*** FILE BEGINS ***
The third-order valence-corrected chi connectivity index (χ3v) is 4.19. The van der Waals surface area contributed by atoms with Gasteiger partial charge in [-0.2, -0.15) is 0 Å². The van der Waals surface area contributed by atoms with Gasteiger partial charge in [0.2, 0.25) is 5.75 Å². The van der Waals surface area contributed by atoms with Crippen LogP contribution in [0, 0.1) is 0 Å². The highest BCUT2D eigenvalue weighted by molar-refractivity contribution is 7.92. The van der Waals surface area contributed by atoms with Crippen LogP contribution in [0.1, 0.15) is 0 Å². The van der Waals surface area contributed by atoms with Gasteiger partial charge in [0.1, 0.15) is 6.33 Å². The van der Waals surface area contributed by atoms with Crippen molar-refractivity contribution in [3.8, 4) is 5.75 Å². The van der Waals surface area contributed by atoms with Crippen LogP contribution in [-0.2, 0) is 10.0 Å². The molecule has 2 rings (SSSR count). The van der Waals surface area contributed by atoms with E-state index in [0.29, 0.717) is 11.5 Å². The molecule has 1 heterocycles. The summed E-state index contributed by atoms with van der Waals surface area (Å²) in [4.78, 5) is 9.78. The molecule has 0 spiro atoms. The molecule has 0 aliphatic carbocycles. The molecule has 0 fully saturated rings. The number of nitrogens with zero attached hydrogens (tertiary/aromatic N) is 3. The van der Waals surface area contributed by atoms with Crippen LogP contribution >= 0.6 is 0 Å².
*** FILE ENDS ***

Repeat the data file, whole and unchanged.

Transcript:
The third-order valence-corrected chi connectivity index (χ3v) is 4.19. The van der Waals surface area contributed by atoms with Gasteiger partial charge in [-0.2, -0.15) is 0 Å². The van der Waals surface area contributed by atoms with Gasteiger partial charge in [0.2, 0.25) is 5.75 Å². The van der Waals surface area contributed by atoms with Crippen LogP contribution in [0, 0.1) is 0 Å². The highest BCUT2D eigenvalue weighted by molar-refractivity contribution is 7.92. The van der Waals surface area contributed by atoms with Crippen LogP contribution in [0.1, 0.15) is 0 Å². The van der Waals surface area contributed by atoms with Gasteiger partial charge in [0.1, 0.15) is 6.33 Å². The van der Waals surface area contributed by atoms with Crippen molar-refractivity contribution in [3.8, 4) is 5.75 Å². The van der Waals surface area contributed by atoms with Crippen LogP contribution in [-0.2, 0) is 10.0 Å². The molecule has 2 rings (SSSR count). The van der Waals surface area contributed by atoms with E-state index in [0.29, 0.717) is 11.5 Å². The molecule has 1 heterocycles. The summed E-state index contributed by atoms with van der Waals surface area (Å²) in [4.78, 5) is 9.78. The molecule has 0 spiro atoms. The molecule has 0 aliphatic carbocycles. The molecule has 0 fully saturated rings. The number of nitrogens with zero attached hydrogens (tertiary/aromatic N) is 3. The van der Waals surface area contributed by atoms with Crippen LogP contribution >= 0.6 is 0 Å².